Amy Reade’s Secrets of Hallstead House is a mystery with interesting twists. It is set on islands in the Thousand Island archipelago. The Thousand Islands consist of over 1,800 islands, making up an archipelago in Lake Ontario and the St. Lawrence River between Canada and the United States. Some of the islands are tiny, only big enough to shelter water fowl. Others are large enough for commerce and bustling towns. The one’s that caught my attention are the ones owned by millionaires who built houses and estates: grand houses and castles. These grand houses are the setting for Amy Reade’s novel.
The story is filled with twists and mystery. We want Macy Stoddard to help her employer, Alexis Hallstead, to recover from hip surgery and discover the causes of her husband and daughter’s deaths. These deaths were not recent, but Alexis is troubled by them and convinced they were more than what they appeared. Macy’s connection to the family is troubling to other residents of the house, Vali and Leland, the couple who have always provided housekeeping and caretaking for the estate, and visitors, Will and Stephan, Brandt and Giselle. They are all protective of Alexis, a kind recluse. Pete the boat pilot seems to be the only person happy to have Macy on the island, caring for Alexis. Macy is a likeable protagonist and the reader wants her to prevail. Although the story is interesting and keeps the reader’s attention, it wasn’t the main draw for me.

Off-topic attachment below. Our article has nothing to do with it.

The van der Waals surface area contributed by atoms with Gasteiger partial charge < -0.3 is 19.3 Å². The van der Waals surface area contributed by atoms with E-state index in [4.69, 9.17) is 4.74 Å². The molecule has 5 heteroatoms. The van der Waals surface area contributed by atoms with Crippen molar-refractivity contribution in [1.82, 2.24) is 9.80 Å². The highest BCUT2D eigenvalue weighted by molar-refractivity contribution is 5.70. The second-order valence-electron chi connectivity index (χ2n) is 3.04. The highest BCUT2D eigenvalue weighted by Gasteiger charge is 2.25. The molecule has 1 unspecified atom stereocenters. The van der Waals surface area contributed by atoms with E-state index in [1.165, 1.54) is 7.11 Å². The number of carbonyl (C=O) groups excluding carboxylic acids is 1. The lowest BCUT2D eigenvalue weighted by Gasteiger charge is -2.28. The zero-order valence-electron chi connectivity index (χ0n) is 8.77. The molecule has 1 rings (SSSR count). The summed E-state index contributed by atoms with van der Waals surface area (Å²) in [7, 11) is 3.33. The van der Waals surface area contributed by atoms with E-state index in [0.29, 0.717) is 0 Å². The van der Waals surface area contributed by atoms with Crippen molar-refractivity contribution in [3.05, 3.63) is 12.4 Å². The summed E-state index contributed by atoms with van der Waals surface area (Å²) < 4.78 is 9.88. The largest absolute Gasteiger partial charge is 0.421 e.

My hook is the setting. I liked reading Amy Reade’s descriptions of Summerplace, the house on Hallstead Island, Alexis’ estate. They prepared to winter at Solstice, Alex’s winter home on Pine Island. Macy toured Boldt Castle on Heart Island and attended church services at Singer Castle on Dark Island. The details of the boat rides between islands, the rocky paths leading to the structures and the interiors and exteriors of the buildings was enough to make me want to book a cruise to see these islands. There were opportunities for crackling fires, wine in the dining rooms and chilly nights on the balconies. I wanted to be there, and I will be one of these days.
I have a theory about these grand old places and others that we view on tours and as passersby. We want to see the life that took place inside and envision ourselves there. We enjoy looking at the furniture and accessories, imagining the people wandering the halls and sitting on the sofas. Thank you, Amy, for taking me to a new place and allowing me to imagine.